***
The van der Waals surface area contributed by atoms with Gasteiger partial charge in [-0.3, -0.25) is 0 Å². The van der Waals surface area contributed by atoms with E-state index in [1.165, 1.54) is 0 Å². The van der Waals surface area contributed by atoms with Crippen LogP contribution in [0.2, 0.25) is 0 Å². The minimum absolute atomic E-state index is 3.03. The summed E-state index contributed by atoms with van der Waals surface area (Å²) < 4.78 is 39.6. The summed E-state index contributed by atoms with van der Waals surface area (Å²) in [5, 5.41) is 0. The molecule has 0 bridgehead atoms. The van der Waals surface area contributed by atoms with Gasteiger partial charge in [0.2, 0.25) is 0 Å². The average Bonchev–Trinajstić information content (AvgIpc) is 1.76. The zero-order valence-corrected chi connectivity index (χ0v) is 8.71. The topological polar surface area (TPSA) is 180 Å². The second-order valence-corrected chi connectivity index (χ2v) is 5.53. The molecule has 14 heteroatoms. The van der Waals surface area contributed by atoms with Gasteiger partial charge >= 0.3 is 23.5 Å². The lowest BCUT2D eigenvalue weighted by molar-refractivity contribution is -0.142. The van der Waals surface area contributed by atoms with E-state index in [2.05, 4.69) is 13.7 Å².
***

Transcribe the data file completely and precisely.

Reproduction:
The van der Waals surface area contributed by atoms with Gasteiger partial charge in [-0.3, -0.25) is 0 Å². The van der Waals surface area contributed by atoms with E-state index in [1.165, 1.54) is 0 Å². The van der Waals surface area contributed by atoms with Crippen LogP contribution in [0.2, 0.25) is 0 Å². The minimum absolute atomic E-state index is 3.03. The summed E-state index contributed by atoms with van der Waals surface area (Å²) < 4.78 is 39.6. The summed E-state index contributed by atoms with van der Waals surface area (Å²) in [5, 5.41) is 0. The molecule has 0 bridgehead atoms. The van der Waals surface area contributed by atoms with Gasteiger partial charge in [0.2, 0.25) is 0 Å². The average Bonchev–Trinajstić information content (AvgIpc) is 1.76. The zero-order valence-corrected chi connectivity index (χ0v) is 8.71. The topological polar surface area (TPSA) is 180 Å². The second-order valence-corrected chi connectivity index (χ2v) is 5.53. The molecule has 14 heteroatoms. The van der Waals surface area contributed by atoms with Gasteiger partial charge >= 0.3 is 23.5 Å². The lowest BCUT2D eigenvalue weighted by molar-refractivity contribution is -0.142. The van der Waals surface area contributed by atoms with E-state index in [2.05, 4.69) is 13.7 Å².